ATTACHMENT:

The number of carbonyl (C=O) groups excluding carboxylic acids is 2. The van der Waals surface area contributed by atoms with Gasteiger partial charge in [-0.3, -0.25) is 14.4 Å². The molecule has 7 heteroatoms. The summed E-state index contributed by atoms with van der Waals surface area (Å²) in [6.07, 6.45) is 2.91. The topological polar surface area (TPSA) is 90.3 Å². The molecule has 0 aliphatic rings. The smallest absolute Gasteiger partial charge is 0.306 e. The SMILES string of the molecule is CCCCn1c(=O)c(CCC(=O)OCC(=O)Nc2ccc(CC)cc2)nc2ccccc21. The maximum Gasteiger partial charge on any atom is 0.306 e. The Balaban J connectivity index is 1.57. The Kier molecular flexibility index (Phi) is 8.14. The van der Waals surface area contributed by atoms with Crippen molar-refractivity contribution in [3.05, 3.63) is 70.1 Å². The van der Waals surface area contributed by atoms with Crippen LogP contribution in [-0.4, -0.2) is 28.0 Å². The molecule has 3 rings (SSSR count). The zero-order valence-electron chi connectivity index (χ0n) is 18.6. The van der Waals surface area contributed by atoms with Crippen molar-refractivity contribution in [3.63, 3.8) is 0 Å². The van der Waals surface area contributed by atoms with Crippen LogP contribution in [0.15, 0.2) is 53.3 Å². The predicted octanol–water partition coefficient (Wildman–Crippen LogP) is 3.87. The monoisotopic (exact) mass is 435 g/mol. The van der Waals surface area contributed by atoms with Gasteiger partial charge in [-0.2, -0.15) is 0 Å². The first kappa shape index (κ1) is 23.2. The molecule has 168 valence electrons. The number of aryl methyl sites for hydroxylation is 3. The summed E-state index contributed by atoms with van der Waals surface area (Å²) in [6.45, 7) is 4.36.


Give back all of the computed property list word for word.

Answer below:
The number of carbonyl (C=O) groups excluding carboxylic acids is 2. The van der Waals surface area contributed by atoms with Gasteiger partial charge in [-0.3, -0.25) is 14.4 Å². The molecule has 7 heteroatoms. The summed E-state index contributed by atoms with van der Waals surface area (Å²) in [6.07, 6.45) is 2.91. The topological polar surface area (TPSA) is 90.3 Å². The molecule has 0 aliphatic rings. The smallest absolute Gasteiger partial charge is 0.306 e. The SMILES string of the molecule is CCCCn1c(=O)c(CCC(=O)OCC(=O)Nc2ccc(CC)cc2)nc2ccccc21. The maximum Gasteiger partial charge on any atom is 0.306 e. The Balaban J connectivity index is 1.57. The Kier molecular flexibility index (Phi) is 8.14. The van der Waals surface area contributed by atoms with Crippen molar-refractivity contribution in [3.05, 3.63) is 70.1 Å². The van der Waals surface area contributed by atoms with Crippen LogP contribution in [-0.4, -0.2) is 28.0 Å². The molecule has 3 rings (SSSR count). The zero-order valence-electron chi connectivity index (χ0n) is 18.6. The van der Waals surface area contributed by atoms with Crippen molar-refractivity contribution in [3.63, 3.8) is 0 Å². The van der Waals surface area contributed by atoms with Crippen LogP contribution in [0.15, 0.2) is 53.3 Å². The predicted octanol–water partition coefficient (Wildman–Crippen LogP) is 3.87. The monoisotopic (exact) mass is 435 g/mol. The van der Waals surface area contributed by atoms with Gasteiger partial charge in [-0.2, -0.15) is 0 Å². The first kappa shape index (κ1) is 23.2. The molecule has 168 valence electrons. The number of aryl methyl sites for hydroxylation is 3. The summed E-state index contributed by atoms with van der Waals surface area (Å²) in [6.45, 7) is 4.36.